It strikes without warning and is the No. 1 cause of death in young athletes.
This startling fact about sudden cardiac arrest has prompted 37 states to pass a law requiring cardiopulmonary resuscitation (CPR) training for high school graduation. Only 21 states require automated external defibrillators (AEDs) to be in public schools.
Sudden cardiac arrest is when the heart suddenly and unexpectedly stops beating. It can cause death within minutes. It usually strikes young athletes during competition or practice.
An AED can check a person's heart rhythm and send a shock that will return the heart rhythm to normal.
"You need to be prepared to save a life, and these devices without a doubt can save a life," said Alex B. Diamond, D.O., FAAP, an American Academy of Pediatrics (AAP) pediatric sports medicine expert.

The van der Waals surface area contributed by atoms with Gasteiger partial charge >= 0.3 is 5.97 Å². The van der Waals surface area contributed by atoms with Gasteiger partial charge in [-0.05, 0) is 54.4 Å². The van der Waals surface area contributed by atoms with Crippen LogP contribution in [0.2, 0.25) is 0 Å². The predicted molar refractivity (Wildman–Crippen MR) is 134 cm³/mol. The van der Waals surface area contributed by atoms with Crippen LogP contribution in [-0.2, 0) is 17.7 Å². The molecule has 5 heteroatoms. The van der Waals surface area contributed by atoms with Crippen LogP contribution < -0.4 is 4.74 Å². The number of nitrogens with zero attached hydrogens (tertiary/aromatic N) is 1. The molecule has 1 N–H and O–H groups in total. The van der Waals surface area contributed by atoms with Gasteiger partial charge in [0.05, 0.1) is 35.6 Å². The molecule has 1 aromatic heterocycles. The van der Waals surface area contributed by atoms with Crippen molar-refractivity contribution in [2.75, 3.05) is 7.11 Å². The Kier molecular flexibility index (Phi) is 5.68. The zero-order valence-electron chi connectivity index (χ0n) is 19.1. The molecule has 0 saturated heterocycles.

When the heart stops beating, acting quickly can mean the difference between life or death. For every minute that passes, the chance of survival goes down by 10%. The AED should be located near the gym or athletic field. It should take no more than 3 minutes to get the AED and return to the victim, Dr. Diamond said.
"It will not shock someone who does not need it, so you do not have to worry about hurting someone by discharging a shock when they don't actually need it," he said. "As soon as you open the box, a voice will automatically start talking to you and tell you exactly what to do."
Sudden Cardiac Arrest Symptoms:
Lightheadedness or dizziness when exercising
Shortness of breath that is not caused by exercise or is more than peers
Feeling like your heart is skipping a beat
The AAP recommends that young athletes have a sports physical every year.
Athletes who are concerned about their heart health should visit their pediatrician or pediatric cardiologist.
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